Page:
Illinois law, as the Scotts point out, classifies sheriffs as county officials. Like the Florida Constitution discussed in Hufford, the Illinois Constitution specifically designates the sheriff as a county officer. Ill. Const. art. VII, § 4(C):
§ 4. County Officers
* * * * * *
(c) Each county shall elect a sheriff, county clerk and treasurer and may elect or appoint a coroner, recorder, assessor, auditor and such other officers as provided by law or by county ordinance. Except as changed pursuant to this Section, elected county officers shall be elected for terms of four years at general elections as provided by law....
(emphasis added). Also, as in Hufford, Illinois statutes provide that the county--not the State of Illinois--is responsible for paying the sheriff's salary, Ill.Rev.Stat. ch. 34, § 4-8001, and for providing the necessary offices, furniture and expenses for the use of the sheriff. Ill.Rev.Stat. ch. 34, § 5-1106. Finally, as in Soderbeck, the Illinois Supreme Court has long held that the sheriff is an officer of the county. People ex rel. Davis v. Nellis, 249 Ill. 12, 94 N.E. 165, 169 (1911) (the "sheriff is the principal executive officer of the county"); see also Holda v. County of Kane, 88 Ill.App.3d 522, 43 Ill.Dec. 552, 559, 410 N.E.2d 552, 559 (1980) ("the sheriff is the chief law enforcement officer of the county"). Since deputy sheriffs are appointed by the county sheriff, Ill.Rev.Stat. ch. 34, § 3-6008, and "may perform any and all the duties of the sheriff," and since the acts of deputies are "held to be acts of the sheriff," Ill.Rev.Stat. ch. 34, § 3-6015, they too are county officials under Illinois law. See Carr v. City of Florence, 916 F.2d 1521, 1526 (11th Cir.1990) ("If the deputy's acts are generally considered the acts of the sheriff, it is logical that those acts should also enjoy the immunity covering the sheriff's own acts.").
So, when a county sheriff in Illinois performs his duties as the principal executive officer or chief law enforcement officer of the county, he acts as a county official and does not get the benefit of the Eleventh Amendment. But this conclusion does not end our inquiry. The fact that O'Grady and Branch normally act as county officials does not mean that they can never act as an arm of the state. O'Grady and Branch argue that they act as an arm of the state when, as in this case, they act to enforce orders issued by state courts. We agree.
The Eleventh Circuit in Hufford, in addition to considering how state law categorized a sheriff, also looked to the degree of control the state maintained over the sheriff. 912 F.2d at 1341. In Hufford, the plaintiff sued a Florida sheriff and deputy sheriff for illegally seizing her son. Id. at 1340. The court noted that, under Florida law, a sheriff has control over the operations of his office. Id. at 1341. The Scotts are suing O'Grady and Branch for the unlawful execution of a court order. Illinois law, in contrast to the Florida law discussed in Hufford, gives county sheriffs no discretion in executing court orders. Rather, the sheriff has a statutory duty to "serve and execute ... all warrants, process, orders and judgments of every description that may legally be directed or delivered to them." Ill.Rev.Stat. ch. 34, § 3-6019. In addition, if the sheriff fails "to perform the command of any warrant, process, order or judgment," he is deemed in contempt of court and is liable "for all damages occasioned thereby." Ill.Rev.Stat. ch. 34, § 3-6020. Illinois law thus specifically directs the county sheriff to enforce state court orders and punishes him if he does not.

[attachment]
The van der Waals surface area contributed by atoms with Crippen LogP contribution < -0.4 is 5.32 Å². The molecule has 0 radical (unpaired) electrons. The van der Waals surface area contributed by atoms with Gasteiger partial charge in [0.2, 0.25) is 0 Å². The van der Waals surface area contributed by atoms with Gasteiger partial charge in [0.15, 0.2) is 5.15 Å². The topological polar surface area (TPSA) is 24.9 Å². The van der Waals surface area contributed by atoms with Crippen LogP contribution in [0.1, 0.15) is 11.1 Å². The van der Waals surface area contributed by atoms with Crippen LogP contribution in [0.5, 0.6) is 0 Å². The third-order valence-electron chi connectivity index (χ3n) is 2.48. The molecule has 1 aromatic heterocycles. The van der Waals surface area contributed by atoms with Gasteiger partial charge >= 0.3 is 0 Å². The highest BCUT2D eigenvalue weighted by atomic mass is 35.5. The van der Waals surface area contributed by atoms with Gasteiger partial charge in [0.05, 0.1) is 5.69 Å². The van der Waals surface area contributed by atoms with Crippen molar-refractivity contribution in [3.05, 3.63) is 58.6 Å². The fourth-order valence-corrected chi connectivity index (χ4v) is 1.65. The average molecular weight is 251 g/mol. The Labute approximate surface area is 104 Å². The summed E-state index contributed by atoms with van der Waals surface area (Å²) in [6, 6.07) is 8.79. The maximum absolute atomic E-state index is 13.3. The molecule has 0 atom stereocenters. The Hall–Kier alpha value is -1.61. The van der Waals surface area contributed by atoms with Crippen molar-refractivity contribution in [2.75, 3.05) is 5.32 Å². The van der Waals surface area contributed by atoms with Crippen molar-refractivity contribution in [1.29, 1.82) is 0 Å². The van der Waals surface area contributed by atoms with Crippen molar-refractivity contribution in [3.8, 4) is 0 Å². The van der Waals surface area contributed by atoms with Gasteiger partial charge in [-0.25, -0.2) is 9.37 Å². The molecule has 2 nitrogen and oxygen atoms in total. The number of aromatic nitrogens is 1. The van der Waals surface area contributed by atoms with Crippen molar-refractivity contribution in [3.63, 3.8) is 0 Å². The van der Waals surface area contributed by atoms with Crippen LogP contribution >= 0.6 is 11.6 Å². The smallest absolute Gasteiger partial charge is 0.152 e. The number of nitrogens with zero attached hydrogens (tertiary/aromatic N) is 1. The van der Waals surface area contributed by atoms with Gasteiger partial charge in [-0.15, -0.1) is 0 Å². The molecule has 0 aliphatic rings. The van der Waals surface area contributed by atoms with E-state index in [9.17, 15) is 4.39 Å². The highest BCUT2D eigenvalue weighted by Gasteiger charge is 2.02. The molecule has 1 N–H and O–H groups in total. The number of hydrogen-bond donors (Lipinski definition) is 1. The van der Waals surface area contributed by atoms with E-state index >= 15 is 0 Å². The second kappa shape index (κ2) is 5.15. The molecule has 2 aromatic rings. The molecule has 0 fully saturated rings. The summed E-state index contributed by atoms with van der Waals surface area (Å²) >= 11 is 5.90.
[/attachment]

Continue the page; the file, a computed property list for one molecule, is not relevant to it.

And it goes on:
In this case, the state court entered a judgment of foreclosure in favor of Commerce pursuant to the Illinois Mortgage Foreclosure Law. Ill.Rev.Stat. ch. 110, § 15-101 et seq. (1986); see also Ill.Rev.Stat. ch. 110, § 15-1101 et seq. (1992). The Illinois statute gives the court the power to place the mortgagee in possession of the mortgaged premises, Ill.Rev.Stat. ch. 110, § 15-302, and gives the court "full power to enforce such order by contempt process or by such other order as may be appropriate." Ill.Rev.Stat. ch. 110, § 15-304. The Writ of Assistance issued by the Circuit Court of Cook County is such an "other order as may be appropriate." The writ ordered the Sheriff of Cook County to accompany Commerce to the property and to use all means necessary to ensure Commerce's ability to take possession of the property. Under Ill.Rev.Stat. ch. 34, §§ 3-6019, 3-6020, O'Grady and Branch had a statutory, non-discretionary duty to execute this writ. Had they failed to execute the writ, O'Grady and Branch would have been in contempt of court and liable to Commerce for damages.
Under these circumstances, we agree with the district court, Scott, 760 F.Supp. at 1293, that Sheriff O'Grady and Deputy Sheriff Branch were not acting as county officials. The county sheriff acts as an arm of the Illinois state judicial system in executing Writs of Assistance and other state court orders. When fulfilling this statutory duty, the sheriff and his deputies must be deemed state officials for the purposes of Eleventh Amendment immunity. See Shipley v. First Federal Savings and Loan Ass'n, 619 F.Supp. 421, 434-35 (D.Del.1985) (county sheriff performing statutory duties in connection with mortgage foreclosure action regarded as an officer of the state). See also Echols v. Parker, 909 F.2d 795, 800-01 (5th Cir.1990) (county officials enforcing unconstitutional state statute were acting as agents for the state); Familias Unidas v. Briscoe, 619 F.2d 391, 404 (5th Cir.1980) (county judge implementing unconstitutional state law acted as a state official).3